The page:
As westbound Highway 55 turns into Highway 52, there's a white building surrounded by a fence on the right side of the road. You might not know it by the looks of it, but the building is used by emergency services departments from throughout Dakota County and the state for practice and training.

Over the past year, the owner of the building, Flint Hills Resources, has made about $100,000 in upgrades to the building to make it safer, more attractive, and more importantly, more useful for emergency services departments. The building was used to house a trucking company owned by Koch Industries.

As part of the recent upgrades made to the building, Flint Hills constructed a mock eight-unit apartment complex inside the building, complete with doors and rooms of varying size and shape. Another part of the building houses a duplex-style house with two levels.

Dakota County Chief Deputy Dave Bellows was recently there for a training session on use of force and building searches. He said one of the most dangerous situations police officers encounter on the job is conducting a building search in a home or other structure with a lot of doors. Bellows was impressed by the setup inside.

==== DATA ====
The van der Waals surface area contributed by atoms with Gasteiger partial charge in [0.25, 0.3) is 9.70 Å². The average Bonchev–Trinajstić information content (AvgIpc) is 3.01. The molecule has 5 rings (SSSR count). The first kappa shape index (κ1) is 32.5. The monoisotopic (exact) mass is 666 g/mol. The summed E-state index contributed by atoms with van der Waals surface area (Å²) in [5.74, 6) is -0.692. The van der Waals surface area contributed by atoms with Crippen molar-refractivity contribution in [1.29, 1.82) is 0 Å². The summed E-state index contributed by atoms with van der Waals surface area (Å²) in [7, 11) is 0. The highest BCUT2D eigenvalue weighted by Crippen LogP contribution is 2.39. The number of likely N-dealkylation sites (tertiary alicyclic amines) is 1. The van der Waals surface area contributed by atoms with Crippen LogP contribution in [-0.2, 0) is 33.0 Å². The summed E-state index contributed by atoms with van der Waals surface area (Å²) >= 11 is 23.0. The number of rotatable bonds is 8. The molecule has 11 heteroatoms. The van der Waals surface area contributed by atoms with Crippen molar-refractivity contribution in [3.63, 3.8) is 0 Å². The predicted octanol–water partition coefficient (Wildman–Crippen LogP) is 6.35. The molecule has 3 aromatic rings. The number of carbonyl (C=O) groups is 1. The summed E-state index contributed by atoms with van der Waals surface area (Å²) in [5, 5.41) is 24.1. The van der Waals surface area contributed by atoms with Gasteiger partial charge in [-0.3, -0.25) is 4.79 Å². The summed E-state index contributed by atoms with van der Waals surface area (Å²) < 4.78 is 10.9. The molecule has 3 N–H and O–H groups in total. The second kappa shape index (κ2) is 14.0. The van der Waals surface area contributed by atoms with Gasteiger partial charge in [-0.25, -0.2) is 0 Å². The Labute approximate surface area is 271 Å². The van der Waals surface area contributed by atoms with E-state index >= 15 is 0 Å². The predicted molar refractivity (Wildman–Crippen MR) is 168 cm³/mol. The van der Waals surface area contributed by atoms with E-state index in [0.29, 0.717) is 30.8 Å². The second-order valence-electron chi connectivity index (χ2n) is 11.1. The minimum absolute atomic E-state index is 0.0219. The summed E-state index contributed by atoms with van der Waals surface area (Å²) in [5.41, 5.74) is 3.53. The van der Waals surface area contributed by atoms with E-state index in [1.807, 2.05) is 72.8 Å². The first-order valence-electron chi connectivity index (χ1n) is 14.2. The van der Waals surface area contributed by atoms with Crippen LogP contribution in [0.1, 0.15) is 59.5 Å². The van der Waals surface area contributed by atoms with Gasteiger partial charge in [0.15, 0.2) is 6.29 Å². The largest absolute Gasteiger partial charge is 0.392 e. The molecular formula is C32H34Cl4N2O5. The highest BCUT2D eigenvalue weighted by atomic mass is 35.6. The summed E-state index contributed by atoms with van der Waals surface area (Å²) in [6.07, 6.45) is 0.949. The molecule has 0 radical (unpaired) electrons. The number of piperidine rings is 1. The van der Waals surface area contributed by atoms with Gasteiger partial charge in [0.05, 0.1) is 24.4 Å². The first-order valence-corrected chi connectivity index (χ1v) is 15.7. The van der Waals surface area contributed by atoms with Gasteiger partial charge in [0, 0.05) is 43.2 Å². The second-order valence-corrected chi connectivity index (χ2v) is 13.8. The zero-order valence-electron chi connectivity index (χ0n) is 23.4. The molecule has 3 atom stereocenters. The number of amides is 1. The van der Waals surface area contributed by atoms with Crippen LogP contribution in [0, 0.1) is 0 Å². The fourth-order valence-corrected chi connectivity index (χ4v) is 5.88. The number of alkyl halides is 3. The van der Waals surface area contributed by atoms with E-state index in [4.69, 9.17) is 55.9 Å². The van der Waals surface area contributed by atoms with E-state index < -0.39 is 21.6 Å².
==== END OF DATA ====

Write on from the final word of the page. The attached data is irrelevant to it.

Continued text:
"It's trying to give us training that's as close to real as you can get," he said.

Outside, there are about five acres of land that are also used for training and practice. There are two obstacle courses on the property, one used by people and another for police dogs. There's also a school bus law enforcement agencies use to practice several scenarios that involve buses. A white van is also parked outside and used in practicing felony stops.

Recently, the Hastings Police Department's Citizen Police Academy met there for a class, and participants were put in real-life situations that police officers have to deal with on the job. The participants were given guns with Simunition rounds (similar to paint balls) and had to arrest "bad guys" played by Hastings police officers.

Hastings Police Chief Mike McMenomy said they could have taught participants about building searches and practiced them in a different location, but it wouldn't have been the same.

"We could have done building searches, but not with the Simunition weaponry," he said.

The rounds leave marks when they hit things like walls, which is no problem in the training facility. The walls are bare plywood.

The Hastings Police Department hasn't conducted any training there since the upgrades were made, but Hastings K-9 officer Mike Schmitz and Hastings police dog Eis have used the obstacle course to keep Eis sharp.

McMenomy said in the spring he's planning on using the facility for a mandatory training session all Hastings officers have to go through on the use of force and building searches.

A paint job, and the replacement of the heating and electrical systems in the building were also among the upgrades made in the past year .